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Assessing Food Preferences in Dogs and Cats: A Review of the Current Methods.

Tobie C, Péron F, Larose C - Animals (Basel) (2015)

Bottom Line: Palatability-foods' characteristics enticing animals and leading them to consumption-is therefore a key element to look at.Based on the type of information needed, different pet populations (expert or naïve) can be tested to access their preference and acceptance for different food products.Classical techniques are the one-bowl and two-bowl tests, but complementary (i.e., operant conditioning) and novel (i.e., exploratory behavior) approaches are available to gather more information on the evaluation of petfood palatability.

View Article: PubMed Central - PubMed

Affiliation: SPF Diana, ZA du Gohélis, Elven 56250, France. ctobie@diana-petfood.com.

ABSTRACT
Food is a major aspect of pet care; therefore, ensuring that pet foods are not only healthful but attractive to companion animals and their owners is essential. The petfood market remains active and requires ongoing evaluation of the adaptation and efficiency of the new products. Palatability-foods' characteristics enticing animals and leading them to consumption-is therefore a key element to look at. Based on the type of information needed, different pet populations (expert or naïve) can be tested to access their preference and acceptance for different food products. Classical techniques are the one-bowl and two-bowl tests, but complementary (i.e., operant conditioning) and novel (i.e., exploratory behavior) approaches are available to gather more information on the evaluation of petfood palatability.

No MeSH data available.


Average consumption ratio and Panelis quality test in cats, A = B, May 2014, 2 days by panel (n = 27–40 per group). None significant (NS) results expected.
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animals-05-00126-f001: Average consumption ratio and Panelis quality test in cats, A = B, May 2014, 2 days by panel (n = 27–40 per group). None significant (NS) results expected.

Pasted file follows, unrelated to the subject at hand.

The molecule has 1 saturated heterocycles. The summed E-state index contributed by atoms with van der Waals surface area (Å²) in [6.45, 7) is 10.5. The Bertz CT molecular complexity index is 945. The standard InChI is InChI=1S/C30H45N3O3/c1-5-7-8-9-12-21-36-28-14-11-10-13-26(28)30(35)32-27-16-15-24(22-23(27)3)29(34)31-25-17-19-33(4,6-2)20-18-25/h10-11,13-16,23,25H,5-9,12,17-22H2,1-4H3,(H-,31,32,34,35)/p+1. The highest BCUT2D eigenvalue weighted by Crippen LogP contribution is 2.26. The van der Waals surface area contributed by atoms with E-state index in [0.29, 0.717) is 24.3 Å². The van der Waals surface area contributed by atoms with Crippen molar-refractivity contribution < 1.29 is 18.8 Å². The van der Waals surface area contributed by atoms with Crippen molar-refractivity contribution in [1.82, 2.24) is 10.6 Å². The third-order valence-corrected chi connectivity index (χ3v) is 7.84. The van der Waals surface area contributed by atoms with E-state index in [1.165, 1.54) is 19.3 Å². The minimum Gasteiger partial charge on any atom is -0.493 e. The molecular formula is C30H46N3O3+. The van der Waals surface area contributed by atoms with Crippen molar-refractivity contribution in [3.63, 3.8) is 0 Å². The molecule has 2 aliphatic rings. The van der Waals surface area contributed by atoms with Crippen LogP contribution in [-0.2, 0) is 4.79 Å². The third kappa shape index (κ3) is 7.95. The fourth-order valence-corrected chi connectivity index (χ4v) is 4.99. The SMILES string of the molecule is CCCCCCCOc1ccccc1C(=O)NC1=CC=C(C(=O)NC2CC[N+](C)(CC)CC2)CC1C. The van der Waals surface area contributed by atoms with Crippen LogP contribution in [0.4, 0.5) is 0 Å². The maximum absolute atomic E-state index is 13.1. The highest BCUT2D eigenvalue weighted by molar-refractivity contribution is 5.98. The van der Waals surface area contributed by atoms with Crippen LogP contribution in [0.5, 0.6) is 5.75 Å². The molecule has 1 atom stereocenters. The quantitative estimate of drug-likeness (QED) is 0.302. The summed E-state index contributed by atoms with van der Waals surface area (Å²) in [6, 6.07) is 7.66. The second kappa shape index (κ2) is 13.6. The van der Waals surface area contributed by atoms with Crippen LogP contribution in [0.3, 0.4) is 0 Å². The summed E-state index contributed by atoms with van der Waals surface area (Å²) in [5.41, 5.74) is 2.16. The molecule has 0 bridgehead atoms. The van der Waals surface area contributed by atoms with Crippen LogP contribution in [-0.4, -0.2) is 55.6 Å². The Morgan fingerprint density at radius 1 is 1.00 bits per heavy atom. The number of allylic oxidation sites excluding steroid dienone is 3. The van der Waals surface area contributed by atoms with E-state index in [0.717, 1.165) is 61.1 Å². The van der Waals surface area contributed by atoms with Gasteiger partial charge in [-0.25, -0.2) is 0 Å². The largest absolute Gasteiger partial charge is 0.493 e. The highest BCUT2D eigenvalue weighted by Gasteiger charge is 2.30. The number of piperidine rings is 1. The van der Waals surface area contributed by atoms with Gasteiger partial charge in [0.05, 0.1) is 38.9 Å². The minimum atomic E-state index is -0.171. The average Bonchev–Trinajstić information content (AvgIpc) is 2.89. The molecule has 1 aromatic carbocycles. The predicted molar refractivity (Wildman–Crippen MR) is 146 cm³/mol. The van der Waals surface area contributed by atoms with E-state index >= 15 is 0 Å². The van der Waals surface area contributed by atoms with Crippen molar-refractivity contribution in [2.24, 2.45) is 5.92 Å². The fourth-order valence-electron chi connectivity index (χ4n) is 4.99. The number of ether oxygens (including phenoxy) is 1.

Mentions: Quality tests should be conducted regularly in expert panels to control for any side bias. In this type of test, the animals are offered the same food and the expected outcome is to observe no significant difference (see Figure 1).


Assessing Food Preferences in Dogs and Cats: A Review of the Current Methods.

Tobie C, Péron F, Larose C - Animals (Basel) (2015)

Average consumption ratio and Panelis quality test in cats, A = B, May 2014, 2 days by panel (n = 27–40 per group). None significant (NS) results expected.
© Copyright Policy
Related In: Results  -  Collection

License
Show All Figures
getmorefigures.php?uid=PMC4494339&req=5

animals-05-00126-f001: Average consumption ratio and Panelis quality test in cats, A = B, May 2014, 2 days by panel (n = 27–40 per group). None significant (NS) results expected.
Mentions: Quality tests should be conducted regularly in expert panels to control for any side bias. In this type of test, the animals are offered the same food and the expected outcome is to observe no significant difference (see Figure 1).

Bottom Line: Palatability-foods' characteristics enticing animals and leading them to consumption-is therefore a key element to look at.Based on the type of information needed, different pet populations (expert or naïve) can be tested to access their preference and acceptance for different food products.Classical techniques are the one-bowl and two-bowl tests, but complementary (i.e., operant conditioning) and novel (i.e., exploratory behavior) approaches are available to gather more information on the evaluation of petfood palatability.

View Article: PubMed Central - PubMed

Affiliation: SPF Diana, ZA du Gohélis, Elven 56250, France. ctobie@diana-petfood.com.

ABSTRACT
Food is a major aspect of pet care; therefore, ensuring that pet foods are not only healthful but attractive to companion animals and their owners is essential. The petfood market remains active and requires ongoing evaluation of the adaptation and efficiency of the new products. Palatability-foods' characteristics enticing animals and leading them to consumption-is therefore a key element to look at. Based on the type of information needed, different pet populations (expert or naïve) can be tested to access their preference and acceptance for different food products. Classical techniques are the one-bowl and two-bowl tests, but complementary (i.e., operant conditioning) and novel (i.e., exploratory behavior) approaches are available to gather more information on the evaluation of petfood palatability.

No MeSH data available.